UNHRC chief Michael Bachelet has taken a stronger position on Sri Lanka due to the unfulfilled targets towards the overall reconciliation process, during the last decade which continuously identified the diminishing hope year by year. Bachelet said “that domestic processes have consistently failed to deliver accountability in the past and not convinced the appointment of yet another Commission of Inquiry will advance this agenda… I am therefore troubled by the recent trend towards moving civilian functions under the Ministry of Defence or retired military officers, and renewed reports of surveillance and harassment of human rights defenders, journalists and victims. The increasing levels of hate speech, and security and policy measures appear to be discriminately and disproportionately directed against minorities, both Tamil and Muslim,”[vi]
Four years after co-sponsoring Resolution 30/1 and 40/1, the Sri Lankan government has fulfilled six out of 36 commitments on reconciliation, human rights and accountability[v].
Despite the slow progress post 2015 Sri Lankan Government did invest heavily in transitional justice, human rights and accountability along with international actors committing to international processes. UNHRC has given a moratorium till March 2021 for the Government of Sri Lanka to implement the provisions of the resolution. With lapses in the progress and the present decision to symbolically withdraw from the cosponsorship has sent the wrong message to the global arena. The past investments made by the previous government to fill in the foreign policy gap created by pre 2015 Rajapaksa regime with the international community will be lost. Reversing the nation to a pre 2015 scenario. The government should have made amendments rather than completely resetting the process, a loss for the country. Seen as a permanent solution, the entire exercise will only sweep the problem under the carpet which will immerge at a later stage. The Government should have navigated with the international community embracing global best practices and addressed the domestic political concerns such as devolution of power to build a secular nation which will lead to prosperity rather than bandwagon towards a more ultra-nationalist stance where dominated by irrational decision-makers.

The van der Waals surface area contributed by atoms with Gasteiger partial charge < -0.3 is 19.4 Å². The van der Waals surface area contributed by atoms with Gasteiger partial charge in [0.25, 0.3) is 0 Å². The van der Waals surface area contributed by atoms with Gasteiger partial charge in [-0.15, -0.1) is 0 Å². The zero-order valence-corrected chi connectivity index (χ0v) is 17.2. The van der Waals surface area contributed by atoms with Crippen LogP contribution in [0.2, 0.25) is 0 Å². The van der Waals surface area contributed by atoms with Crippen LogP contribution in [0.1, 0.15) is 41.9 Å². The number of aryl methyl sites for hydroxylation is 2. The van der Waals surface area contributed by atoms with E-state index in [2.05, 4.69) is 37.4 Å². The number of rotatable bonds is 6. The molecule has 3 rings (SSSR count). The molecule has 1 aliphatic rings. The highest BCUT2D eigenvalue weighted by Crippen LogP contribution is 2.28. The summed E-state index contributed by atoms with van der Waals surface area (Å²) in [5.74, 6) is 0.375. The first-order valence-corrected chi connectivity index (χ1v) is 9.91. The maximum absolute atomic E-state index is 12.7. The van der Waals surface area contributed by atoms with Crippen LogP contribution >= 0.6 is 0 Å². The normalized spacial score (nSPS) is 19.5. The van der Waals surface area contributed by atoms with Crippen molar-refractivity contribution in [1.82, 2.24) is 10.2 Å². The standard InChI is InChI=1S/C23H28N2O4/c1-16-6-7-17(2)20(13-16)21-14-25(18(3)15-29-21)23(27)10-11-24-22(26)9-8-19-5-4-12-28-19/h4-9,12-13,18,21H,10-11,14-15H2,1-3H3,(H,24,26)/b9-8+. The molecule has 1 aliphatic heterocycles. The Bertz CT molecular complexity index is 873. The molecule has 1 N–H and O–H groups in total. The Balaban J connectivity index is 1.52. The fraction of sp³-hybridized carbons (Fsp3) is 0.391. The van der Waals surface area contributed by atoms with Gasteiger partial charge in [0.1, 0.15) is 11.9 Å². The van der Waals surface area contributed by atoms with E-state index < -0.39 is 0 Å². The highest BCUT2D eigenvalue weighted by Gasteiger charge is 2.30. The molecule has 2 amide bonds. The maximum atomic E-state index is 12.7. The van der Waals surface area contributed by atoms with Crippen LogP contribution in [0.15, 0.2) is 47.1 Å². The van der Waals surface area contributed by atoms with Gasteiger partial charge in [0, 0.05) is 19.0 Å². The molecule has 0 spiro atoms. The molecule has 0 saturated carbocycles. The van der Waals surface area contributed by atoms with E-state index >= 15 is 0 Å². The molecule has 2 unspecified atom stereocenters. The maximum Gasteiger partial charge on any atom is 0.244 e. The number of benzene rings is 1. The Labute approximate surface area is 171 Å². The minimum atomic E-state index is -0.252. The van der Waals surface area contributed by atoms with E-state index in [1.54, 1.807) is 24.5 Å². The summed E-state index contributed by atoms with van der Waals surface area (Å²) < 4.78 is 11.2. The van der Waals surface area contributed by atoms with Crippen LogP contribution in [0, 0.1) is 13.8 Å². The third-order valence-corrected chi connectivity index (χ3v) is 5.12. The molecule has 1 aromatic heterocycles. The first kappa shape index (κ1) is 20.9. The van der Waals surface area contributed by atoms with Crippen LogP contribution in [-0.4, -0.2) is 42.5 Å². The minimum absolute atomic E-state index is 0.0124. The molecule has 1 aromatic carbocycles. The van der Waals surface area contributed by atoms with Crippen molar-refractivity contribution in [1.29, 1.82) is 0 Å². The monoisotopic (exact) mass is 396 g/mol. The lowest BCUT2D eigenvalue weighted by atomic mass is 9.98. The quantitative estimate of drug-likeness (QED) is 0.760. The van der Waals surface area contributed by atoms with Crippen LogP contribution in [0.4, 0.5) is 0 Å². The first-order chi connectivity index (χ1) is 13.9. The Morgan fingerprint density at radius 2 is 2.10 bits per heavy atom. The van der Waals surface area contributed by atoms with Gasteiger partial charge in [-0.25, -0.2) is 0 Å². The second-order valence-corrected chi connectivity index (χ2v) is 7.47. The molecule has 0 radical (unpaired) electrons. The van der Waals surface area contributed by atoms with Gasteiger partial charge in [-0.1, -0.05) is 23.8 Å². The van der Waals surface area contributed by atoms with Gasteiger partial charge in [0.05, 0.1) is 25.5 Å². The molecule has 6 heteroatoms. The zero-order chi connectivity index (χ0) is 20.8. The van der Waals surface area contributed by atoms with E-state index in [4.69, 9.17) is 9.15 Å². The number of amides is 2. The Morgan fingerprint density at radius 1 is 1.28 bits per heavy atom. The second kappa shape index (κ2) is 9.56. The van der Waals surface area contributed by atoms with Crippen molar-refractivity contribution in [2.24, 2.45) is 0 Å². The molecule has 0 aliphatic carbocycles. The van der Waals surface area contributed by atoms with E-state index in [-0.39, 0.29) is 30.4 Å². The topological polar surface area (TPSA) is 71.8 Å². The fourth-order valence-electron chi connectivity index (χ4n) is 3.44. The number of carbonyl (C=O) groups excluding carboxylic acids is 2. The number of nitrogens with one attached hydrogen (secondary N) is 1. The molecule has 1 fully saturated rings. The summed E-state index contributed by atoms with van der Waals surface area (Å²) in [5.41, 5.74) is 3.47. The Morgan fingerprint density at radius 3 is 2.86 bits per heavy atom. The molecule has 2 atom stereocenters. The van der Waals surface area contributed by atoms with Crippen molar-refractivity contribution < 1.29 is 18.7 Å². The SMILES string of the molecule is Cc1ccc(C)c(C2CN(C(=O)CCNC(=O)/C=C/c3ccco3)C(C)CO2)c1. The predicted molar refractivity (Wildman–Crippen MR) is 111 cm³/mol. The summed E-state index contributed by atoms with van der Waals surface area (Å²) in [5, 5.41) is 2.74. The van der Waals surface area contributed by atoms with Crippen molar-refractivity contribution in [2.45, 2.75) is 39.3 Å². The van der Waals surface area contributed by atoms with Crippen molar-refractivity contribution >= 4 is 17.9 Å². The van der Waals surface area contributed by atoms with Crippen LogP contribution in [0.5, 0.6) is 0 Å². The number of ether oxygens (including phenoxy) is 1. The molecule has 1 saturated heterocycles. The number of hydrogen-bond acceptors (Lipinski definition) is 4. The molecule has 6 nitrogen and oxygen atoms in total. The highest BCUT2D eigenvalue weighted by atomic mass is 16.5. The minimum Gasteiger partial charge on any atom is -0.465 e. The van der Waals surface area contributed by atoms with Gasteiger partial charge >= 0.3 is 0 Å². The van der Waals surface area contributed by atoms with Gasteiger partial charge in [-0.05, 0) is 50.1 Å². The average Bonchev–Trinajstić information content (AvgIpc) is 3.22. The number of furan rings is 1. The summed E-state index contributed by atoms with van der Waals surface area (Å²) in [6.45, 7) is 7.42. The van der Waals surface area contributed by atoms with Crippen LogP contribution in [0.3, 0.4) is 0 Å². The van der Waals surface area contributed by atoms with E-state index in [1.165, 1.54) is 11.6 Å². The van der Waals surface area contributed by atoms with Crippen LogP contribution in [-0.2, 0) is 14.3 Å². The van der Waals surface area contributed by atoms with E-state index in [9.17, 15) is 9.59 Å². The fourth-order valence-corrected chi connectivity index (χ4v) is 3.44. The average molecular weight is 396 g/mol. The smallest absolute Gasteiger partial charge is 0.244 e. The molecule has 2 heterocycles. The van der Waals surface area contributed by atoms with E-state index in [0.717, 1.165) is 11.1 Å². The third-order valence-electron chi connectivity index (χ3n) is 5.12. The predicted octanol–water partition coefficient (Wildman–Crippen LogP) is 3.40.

The Resolution 30/1 debacle saw Sri Lanka’s government reach a crossroads and take a step while many watched on helplessly. The choices are asserted and the path is set. Who speaks political rationale in Bedlam?
the promised reforms during President Sirisena’s regime.
Minister Referring to para 68 (C) of the OHCHR Report (A/HRC/40/23) Full
[iv] U Turns are difficult
[v] Verite Research, SL resolution 30/1